• Shaw G., et al. D’Amico risk stratification outperforms published active surveillance selection criteria from the USA as a way to identify patients with indolent prostate cancer in a relatively unscreened UK population (abstract no. 551). Key point: In a study of 848 patients all treated by radical prostatectomy between 2007 and 2011, the D’Amico criteria outperformed five other methods for predicting insignificant or Gleason 6 organ-confined prostate cancer; however, this cohort of UK-based patients included only two classically defined cases with insignificant tumors of < 0.5 cm3, rendering further analysis impossible, and this reflects differences between this UK cohort and screened USA and European cohorts.
  • Leibovici D., et al. Complications of salvage cryosurgery after primary radiation therapy for prostate cancer: pooled multicenter analysis of 798 patients (abstract no. 552). Key point: Although salvage prostate cryotherapy is associated with substantial complications (such as a 15.6 percent occurrence of severe urinary incontinence) a substantial number of complications have become less frequent in recent years — but this does not appear to include severe urinary incontinence.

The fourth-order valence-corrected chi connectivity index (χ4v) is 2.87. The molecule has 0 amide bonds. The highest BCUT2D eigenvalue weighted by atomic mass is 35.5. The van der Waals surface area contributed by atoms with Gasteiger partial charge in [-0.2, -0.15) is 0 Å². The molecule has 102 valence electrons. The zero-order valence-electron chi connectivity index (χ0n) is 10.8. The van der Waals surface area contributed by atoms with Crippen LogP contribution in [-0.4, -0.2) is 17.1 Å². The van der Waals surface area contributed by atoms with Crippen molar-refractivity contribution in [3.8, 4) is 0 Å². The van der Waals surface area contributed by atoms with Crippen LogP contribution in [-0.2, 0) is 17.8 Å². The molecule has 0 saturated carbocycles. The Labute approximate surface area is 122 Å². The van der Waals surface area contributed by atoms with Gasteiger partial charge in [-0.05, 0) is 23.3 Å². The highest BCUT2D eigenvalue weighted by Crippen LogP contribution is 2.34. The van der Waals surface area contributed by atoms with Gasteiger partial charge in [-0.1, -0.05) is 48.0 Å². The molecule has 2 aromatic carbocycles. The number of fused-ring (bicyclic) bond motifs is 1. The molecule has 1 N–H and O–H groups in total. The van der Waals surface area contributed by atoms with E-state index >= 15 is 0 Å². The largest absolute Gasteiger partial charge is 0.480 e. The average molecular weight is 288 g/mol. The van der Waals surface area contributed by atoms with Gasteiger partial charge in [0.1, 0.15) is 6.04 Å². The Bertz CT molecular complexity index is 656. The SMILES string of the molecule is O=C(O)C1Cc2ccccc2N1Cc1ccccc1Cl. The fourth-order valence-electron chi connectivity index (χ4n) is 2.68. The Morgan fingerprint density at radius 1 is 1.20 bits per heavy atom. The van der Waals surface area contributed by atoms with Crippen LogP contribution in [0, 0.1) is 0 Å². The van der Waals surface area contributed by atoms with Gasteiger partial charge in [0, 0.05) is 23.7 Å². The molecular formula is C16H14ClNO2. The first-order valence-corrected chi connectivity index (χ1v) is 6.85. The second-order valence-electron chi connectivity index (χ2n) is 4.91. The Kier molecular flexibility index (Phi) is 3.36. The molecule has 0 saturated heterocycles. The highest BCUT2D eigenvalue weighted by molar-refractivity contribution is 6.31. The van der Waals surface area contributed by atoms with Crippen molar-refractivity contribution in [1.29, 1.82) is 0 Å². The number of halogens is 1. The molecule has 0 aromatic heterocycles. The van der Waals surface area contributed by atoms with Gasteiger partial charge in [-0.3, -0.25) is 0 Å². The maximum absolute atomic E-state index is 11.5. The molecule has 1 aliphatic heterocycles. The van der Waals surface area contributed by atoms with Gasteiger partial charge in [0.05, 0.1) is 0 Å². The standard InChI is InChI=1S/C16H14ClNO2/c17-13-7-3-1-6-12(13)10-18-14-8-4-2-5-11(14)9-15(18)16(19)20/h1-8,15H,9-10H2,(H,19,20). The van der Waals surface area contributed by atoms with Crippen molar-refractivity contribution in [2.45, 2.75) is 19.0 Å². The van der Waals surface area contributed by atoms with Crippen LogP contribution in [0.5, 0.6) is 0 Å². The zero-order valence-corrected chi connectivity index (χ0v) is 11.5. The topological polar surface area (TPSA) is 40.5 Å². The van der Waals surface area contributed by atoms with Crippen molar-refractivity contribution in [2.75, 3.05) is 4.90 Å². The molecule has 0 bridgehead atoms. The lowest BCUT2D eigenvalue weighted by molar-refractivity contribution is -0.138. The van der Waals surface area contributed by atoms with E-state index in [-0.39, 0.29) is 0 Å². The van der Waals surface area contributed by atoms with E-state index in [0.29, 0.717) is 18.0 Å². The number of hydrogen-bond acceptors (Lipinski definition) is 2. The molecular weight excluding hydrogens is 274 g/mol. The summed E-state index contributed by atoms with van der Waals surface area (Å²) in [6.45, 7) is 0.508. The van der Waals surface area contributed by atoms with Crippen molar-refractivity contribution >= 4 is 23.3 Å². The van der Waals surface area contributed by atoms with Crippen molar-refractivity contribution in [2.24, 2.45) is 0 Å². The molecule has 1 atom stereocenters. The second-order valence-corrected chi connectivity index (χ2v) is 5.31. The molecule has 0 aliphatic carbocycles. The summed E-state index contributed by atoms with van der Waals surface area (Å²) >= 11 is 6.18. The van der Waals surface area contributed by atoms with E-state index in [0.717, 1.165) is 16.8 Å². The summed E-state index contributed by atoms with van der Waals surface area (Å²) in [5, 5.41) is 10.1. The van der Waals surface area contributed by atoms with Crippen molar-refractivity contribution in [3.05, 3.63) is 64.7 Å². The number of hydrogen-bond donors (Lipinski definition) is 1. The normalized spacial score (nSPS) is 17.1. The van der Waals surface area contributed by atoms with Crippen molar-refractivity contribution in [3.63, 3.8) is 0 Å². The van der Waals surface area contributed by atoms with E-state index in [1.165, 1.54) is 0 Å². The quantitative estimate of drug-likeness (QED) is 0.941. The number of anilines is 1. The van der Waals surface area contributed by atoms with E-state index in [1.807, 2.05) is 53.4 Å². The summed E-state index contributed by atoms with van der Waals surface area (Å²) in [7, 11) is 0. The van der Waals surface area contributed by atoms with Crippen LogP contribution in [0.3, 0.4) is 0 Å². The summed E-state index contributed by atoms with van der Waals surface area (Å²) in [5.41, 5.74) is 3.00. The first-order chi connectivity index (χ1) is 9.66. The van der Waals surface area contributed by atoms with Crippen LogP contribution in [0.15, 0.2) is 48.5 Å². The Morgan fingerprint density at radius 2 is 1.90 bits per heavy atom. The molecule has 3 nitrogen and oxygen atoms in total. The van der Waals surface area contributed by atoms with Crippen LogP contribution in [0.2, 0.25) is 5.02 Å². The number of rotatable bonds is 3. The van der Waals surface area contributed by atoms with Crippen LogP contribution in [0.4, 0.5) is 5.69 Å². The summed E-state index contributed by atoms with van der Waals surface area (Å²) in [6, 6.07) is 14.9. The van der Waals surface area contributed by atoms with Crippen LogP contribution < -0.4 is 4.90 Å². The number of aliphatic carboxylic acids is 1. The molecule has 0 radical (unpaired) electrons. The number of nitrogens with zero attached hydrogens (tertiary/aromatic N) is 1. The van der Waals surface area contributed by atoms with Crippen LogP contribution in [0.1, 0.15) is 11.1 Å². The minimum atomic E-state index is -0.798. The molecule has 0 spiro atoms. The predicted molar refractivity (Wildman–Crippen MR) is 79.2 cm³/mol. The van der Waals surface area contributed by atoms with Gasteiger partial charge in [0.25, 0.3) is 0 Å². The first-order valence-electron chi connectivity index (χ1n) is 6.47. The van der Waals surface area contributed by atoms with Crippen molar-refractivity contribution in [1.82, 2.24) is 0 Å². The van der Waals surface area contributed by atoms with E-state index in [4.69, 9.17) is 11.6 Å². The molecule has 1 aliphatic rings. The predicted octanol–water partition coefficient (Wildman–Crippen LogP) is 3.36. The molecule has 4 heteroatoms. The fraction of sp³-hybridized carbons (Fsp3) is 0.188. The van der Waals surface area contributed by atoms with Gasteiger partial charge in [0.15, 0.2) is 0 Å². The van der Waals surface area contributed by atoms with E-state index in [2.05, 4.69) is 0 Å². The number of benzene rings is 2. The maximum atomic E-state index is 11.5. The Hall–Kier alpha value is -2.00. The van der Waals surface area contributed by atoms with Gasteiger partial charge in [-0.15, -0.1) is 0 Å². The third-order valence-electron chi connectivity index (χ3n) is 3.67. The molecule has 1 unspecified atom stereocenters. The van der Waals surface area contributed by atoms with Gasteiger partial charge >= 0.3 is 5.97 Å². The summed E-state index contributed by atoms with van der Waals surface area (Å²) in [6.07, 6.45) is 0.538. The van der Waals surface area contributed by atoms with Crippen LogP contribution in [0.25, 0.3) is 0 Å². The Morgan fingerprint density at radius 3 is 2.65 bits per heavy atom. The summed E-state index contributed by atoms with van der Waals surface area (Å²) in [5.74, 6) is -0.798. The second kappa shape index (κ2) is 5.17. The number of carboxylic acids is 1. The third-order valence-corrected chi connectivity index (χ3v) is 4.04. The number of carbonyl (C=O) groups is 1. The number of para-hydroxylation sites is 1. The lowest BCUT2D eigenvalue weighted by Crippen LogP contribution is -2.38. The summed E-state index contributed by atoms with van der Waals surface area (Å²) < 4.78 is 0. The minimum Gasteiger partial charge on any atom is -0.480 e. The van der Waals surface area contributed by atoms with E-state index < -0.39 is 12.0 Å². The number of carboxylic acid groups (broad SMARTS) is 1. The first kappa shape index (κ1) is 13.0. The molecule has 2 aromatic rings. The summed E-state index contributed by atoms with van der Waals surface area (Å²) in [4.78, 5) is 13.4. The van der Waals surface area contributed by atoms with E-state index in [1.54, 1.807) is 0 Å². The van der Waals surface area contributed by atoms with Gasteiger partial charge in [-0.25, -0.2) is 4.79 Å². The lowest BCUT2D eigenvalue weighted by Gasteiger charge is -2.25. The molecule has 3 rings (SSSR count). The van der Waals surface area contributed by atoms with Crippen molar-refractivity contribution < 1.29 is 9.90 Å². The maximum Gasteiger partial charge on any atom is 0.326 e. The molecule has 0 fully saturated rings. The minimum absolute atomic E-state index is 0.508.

• Dickinson L., et al. Five year oncological outcomes following whole-gland primary HIFU from the UK Independent HIFU registry (abstract no. 553). Key point: Please see this link; we have already commented on this paper.
  • Lindner U., et al. Initial results of MR-guided laser focal therapy for prostate cancer (abstract no. 554). Key point: Early data from 40 patients suggests that MRgFLA is a safe procedure with minimal morbidity; initial responses(based on  4-month biopsy data) indicate that the targeted tumor can be completely ablated in 75 percent of cases including men with Gleason 6 and 7 disease.
  • Tilki D., et al. Surgeon’s learning curve for open radical prostatectomy (abstract no. 556). Key point: Surgical experience has a strong positive impact on pathologic and functional outcomes as well as on operation time; this study shows that the learning effect is detectable up to a threshold of almost 1,000 radical prostatectomies and is therefore relevant even for high-volume surgeons (although this is not exactly “new” information).